Still, our relationship was against the rules. He used that fact to keep me quiet, and told me we could get in trouble with the administration.
That’s when I became isolated. Since I wasn’t allowed to tell anyone about our relationship, I naturally distanced myself from friends and family.
I started suffering unexpected side effects…
- Not feeling like the person I once was.
- Less confidence and more anxiety.
- I apologized to him constantly because I thought I was the one that was wrong.
- I made excuses for his unacceptable behavior.
It turns out, these are side effects of being groomed and gaslighted by a narcissist.
Dictionary.com defines the term ‘to groom’ as “prepare or train (someone) for a particular purpose or activity.”
For example, my narcissist was incredibly nice at the beginning, but said subtle things to keep me close, like telling me I “renewed his faith in humanity” or “where was I when he was in college?”
Once trapped in the toxic relationship, he started gaslighting me.
Dictionary.com defines ‘gaslight’ as “to manipulate (someone) by psychological means into questioning their own sanity.”
Perhaps if I’d known that I was dealing with someone who was mentally ill, I wouldn’t have been so easily manipulated.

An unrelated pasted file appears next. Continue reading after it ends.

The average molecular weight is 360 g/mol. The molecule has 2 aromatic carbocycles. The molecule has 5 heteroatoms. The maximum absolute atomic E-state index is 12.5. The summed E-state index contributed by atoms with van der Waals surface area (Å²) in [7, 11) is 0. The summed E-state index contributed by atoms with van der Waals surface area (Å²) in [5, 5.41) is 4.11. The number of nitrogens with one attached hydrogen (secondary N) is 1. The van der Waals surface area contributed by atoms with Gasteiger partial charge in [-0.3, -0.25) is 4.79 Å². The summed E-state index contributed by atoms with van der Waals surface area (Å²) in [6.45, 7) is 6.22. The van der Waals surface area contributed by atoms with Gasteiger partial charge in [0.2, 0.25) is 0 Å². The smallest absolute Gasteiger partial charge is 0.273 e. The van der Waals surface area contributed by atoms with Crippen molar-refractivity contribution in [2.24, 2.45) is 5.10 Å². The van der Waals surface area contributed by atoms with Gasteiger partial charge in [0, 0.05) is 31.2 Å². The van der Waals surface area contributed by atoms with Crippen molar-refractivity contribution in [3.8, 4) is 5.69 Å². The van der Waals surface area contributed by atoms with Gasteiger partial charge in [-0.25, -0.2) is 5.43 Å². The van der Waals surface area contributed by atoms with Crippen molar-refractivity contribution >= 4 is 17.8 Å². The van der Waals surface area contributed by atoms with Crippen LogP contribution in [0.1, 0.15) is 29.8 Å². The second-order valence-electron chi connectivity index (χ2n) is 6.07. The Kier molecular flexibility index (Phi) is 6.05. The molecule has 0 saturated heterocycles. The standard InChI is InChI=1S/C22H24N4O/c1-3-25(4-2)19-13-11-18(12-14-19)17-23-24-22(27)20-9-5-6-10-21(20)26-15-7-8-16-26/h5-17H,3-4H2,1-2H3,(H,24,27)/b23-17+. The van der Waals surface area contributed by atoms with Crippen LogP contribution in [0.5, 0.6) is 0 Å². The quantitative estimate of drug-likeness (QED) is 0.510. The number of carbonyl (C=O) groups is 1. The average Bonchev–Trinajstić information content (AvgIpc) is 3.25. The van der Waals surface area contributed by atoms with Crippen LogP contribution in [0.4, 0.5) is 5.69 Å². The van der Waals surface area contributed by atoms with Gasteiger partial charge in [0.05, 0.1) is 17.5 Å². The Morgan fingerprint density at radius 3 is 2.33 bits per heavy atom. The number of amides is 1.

But I thought I was dealing with a normal, reasonable human being.
Because of that, when he would say things like, “I bet you’re cheating on me — you’re the kind of person who would do that,” and, “Obviously you’re just using me to get ahead in theater.” I started to believe that I was the crazy one… not him.
And it turns out that when you think you’re crazy, you become a little crazy… which makes you think you’re crazy… which makes you crazier… etcetera.
Round and round I went.
I had a sneaking suspicion that he was cheating on me, as he was neurotic about hiding his phone from me. He was also quick to minimize his screens when I visited him in his office.
But I was afraid of upsetting him so I let it go.
After all, he was my Prince Charming.
With little feel-good phrases like, “you just fit me”, he would reignite my belief in our relationship, and so I held on like a child playfully dangling from a cliff without seeing the drop.